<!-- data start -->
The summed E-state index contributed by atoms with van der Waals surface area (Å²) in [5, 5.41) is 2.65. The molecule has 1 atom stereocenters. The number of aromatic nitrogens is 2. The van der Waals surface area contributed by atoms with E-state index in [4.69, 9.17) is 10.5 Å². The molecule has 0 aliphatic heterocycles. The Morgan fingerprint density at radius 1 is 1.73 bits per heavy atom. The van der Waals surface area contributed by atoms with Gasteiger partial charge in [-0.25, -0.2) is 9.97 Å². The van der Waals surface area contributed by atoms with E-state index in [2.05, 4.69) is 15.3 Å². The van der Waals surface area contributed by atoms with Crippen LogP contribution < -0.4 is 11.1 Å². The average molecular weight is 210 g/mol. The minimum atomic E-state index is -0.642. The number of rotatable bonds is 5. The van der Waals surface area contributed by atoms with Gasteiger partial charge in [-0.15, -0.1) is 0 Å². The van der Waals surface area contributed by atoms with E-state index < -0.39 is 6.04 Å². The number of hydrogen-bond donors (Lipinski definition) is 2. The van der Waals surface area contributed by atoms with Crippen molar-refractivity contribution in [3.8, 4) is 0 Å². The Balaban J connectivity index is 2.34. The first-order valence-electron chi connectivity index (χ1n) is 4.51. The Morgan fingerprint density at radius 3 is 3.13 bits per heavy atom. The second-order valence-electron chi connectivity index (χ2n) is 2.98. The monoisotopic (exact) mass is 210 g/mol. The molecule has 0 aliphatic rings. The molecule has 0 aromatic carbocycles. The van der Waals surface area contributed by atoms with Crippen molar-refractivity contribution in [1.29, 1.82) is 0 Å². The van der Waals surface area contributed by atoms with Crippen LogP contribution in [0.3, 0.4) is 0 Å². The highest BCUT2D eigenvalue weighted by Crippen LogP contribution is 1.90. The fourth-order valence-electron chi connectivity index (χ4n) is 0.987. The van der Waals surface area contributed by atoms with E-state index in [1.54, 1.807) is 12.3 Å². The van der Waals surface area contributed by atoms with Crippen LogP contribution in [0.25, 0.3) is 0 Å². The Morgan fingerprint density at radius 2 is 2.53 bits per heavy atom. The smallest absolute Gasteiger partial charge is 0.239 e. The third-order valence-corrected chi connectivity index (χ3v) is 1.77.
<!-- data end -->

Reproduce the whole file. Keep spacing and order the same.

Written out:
The summed E-state index contributed by atoms with van der Waals surface area (Å²) in [5, 5.41) is 2.65. The molecule has 1 atom stereocenters. The number of aromatic nitrogens is 2. The van der Waals surface area contributed by atoms with E-state index in [4.69, 9.17) is 10.5 Å². The molecule has 0 aliphatic heterocycles. The Morgan fingerprint density at radius 1 is 1.73 bits per heavy atom. The van der Waals surface area contributed by atoms with Gasteiger partial charge in [-0.25, -0.2) is 9.97 Å². The van der Waals surface area contributed by atoms with E-state index in [2.05, 4.69) is 15.3 Å². The van der Waals surface area contributed by atoms with Crippen LogP contribution < -0.4 is 11.1 Å². The average molecular weight is 210 g/mol. The minimum atomic E-state index is -0.642. The number of rotatable bonds is 5. The van der Waals surface area contributed by atoms with Gasteiger partial charge in [-0.15, -0.1) is 0 Å². The van der Waals surface area contributed by atoms with E-state index < -0.39 is 6.04 Å². The number of hydrogen-bond donors (Lipinski definition) is 2. The van der Waals surface area contributed by atoms with Crippen molar-refractivity contribution in [3.8, 4) is 0 Å². The Balaban J connectivity index is 2.34. The first-order valence-electron chi connectivity index (χ1n) is 4.51. The Morgan fingerprint density at radius 3 is 3.13 bits per heavy atom. The second-order valence-electron chi connectivity index (χ2n) is 2.98. The monoisotopic (exact) mass is 210 g/mol. The molecule has 0 aliphatic rings. The molecule has 0 aromatic carbocycles. The van der Waals surface area contributed by atoms with Crippen molar-refractivity contribution in [1.29, 1.82) is 0 Å². The van der Waals surface area contributed by atoms with Crippen LogP contribution in [0.3, 0.4) is 0 Å². The highest BCUT2D eigenvalue weighted by Crippen LogP contribution is 1.90. The fourth-order valence-electron chi connectivity index (χ4n) is 0.987. The van der Waals surface area contributed by atoms with E-state index in [1.54, 1.807) is 12.3 Å². The van der Waals surface area contributed by atoms with Crippen LogP contribution in [0.25, 0.3) is 0 Å². The Morgan fingerprint density at radius 2 is 2.53 bits per heavy atom. The smallest absolute Gasteiger partial charge is 0.239 e. The third-order valence-corrected chi connectivity index (χ3v) is 1.77.